Not the “Normal” Holy Week

This is Holy Week. A Holy Week during a pandemic. As I reflect upon what this week means to me, I keep thinking about how Jesus must have felt. He had been teaching about God’s Love, Mercy, and Grace, all while He knew what this week meant – betrayal, mocking, brutal beatings, and death. During one brief moment, Jesus asked His Father to “take this cup from me,” just a human would, but then responds, “Your will be done.” Christ knew what His death would mean. He willingly sacrificed Himself so we could be free from the sin of the world. 

We like to think the world has changed since Biblical times, but has it really? If you think about current events, we are seeing all of the things Jesus endured on an hourly basis. People are betraying others by only thinking of their needs and wants. People are mocking others for thinking of themselves, as well as for thinking of others. People are emotionally and physically struggling as they help the sick, and put others before themselves. And then there are those who are struggling emotionally with job loss and not being able to provide for their families. Some are choosing suicide over life. So many people are dying each minute from this terrible virus. Many are asking, “Where is God?”

When we see all of the people who aren’t infected, we see God. When we see all the people who are recovering from the virus, we see God. When we see all the people who are helping those who are struggling, we see God. God is all around us, if we just take the time to look for Him. Spring is a time of rebirth for the flowers, trees, and animals. Each day we can see God in the world He created. Holy Week can be a time for us to re-examine our lives and make changes.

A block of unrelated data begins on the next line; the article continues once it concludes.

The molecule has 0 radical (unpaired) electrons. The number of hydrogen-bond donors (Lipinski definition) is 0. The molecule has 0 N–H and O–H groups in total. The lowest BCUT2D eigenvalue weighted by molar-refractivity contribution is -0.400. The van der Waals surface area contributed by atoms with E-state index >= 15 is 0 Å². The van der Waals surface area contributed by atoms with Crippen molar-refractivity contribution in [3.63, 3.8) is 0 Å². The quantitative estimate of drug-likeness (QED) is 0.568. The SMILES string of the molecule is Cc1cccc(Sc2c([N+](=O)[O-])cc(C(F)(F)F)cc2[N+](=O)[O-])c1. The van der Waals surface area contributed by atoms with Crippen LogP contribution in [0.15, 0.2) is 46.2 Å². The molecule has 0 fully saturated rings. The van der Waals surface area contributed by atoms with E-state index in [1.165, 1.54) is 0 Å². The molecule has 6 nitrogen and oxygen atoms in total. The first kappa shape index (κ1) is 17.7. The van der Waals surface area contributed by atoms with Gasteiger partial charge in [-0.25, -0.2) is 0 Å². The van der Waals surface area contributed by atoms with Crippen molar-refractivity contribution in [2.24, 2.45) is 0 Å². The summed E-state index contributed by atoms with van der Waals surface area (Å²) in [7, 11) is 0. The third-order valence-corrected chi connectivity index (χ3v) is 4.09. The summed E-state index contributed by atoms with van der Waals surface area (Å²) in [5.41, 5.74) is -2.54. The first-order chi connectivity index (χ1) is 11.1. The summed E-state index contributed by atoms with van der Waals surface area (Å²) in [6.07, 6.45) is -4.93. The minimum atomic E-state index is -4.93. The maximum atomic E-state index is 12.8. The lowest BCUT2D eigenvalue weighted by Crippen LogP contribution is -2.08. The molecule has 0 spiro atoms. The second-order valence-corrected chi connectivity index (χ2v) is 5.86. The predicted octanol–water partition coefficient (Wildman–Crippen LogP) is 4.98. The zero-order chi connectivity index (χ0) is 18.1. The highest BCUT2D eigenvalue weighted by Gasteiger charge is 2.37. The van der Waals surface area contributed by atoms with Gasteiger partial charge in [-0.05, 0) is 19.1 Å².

I can remember as a child being excited for the first blooms of my father’s gardens. One flower in particular was his Peace Rose. It would always start to bloom around Easter. On Easter Sunday, we would cut a flower from our yard for the flower cross the children would create at church that day. The cross sat in different places each year, sometimes in the narthex (entrance hall), sometimes in the sanctuary, but always in a place for everyone to see. The flowers were a representation of our renewed spirit in God. It also represented hope, love, compassion, and mercy. 

Jesus did so much during Holy Week, even knowing the outcome. There is so much we can do to prepare our hearts and minds, because we know the outcome. While many are complaining about being confined to their homes, there is so much we could be doing during this time. We can use this time to connect as a family, as a couple, and most importantly as a child of God. Use this time to start reading the Bible or diving deeper into the Bible. Don’t know where to start? My recommendation is to start with the book of Luke, who wrote to the Gentiles – those who weren’t raised in the Jewish faith. 

Holy Week is the perfect time to start or deepen your walk with Christ. 

Don’t have a Bible? Here is a link to a website.

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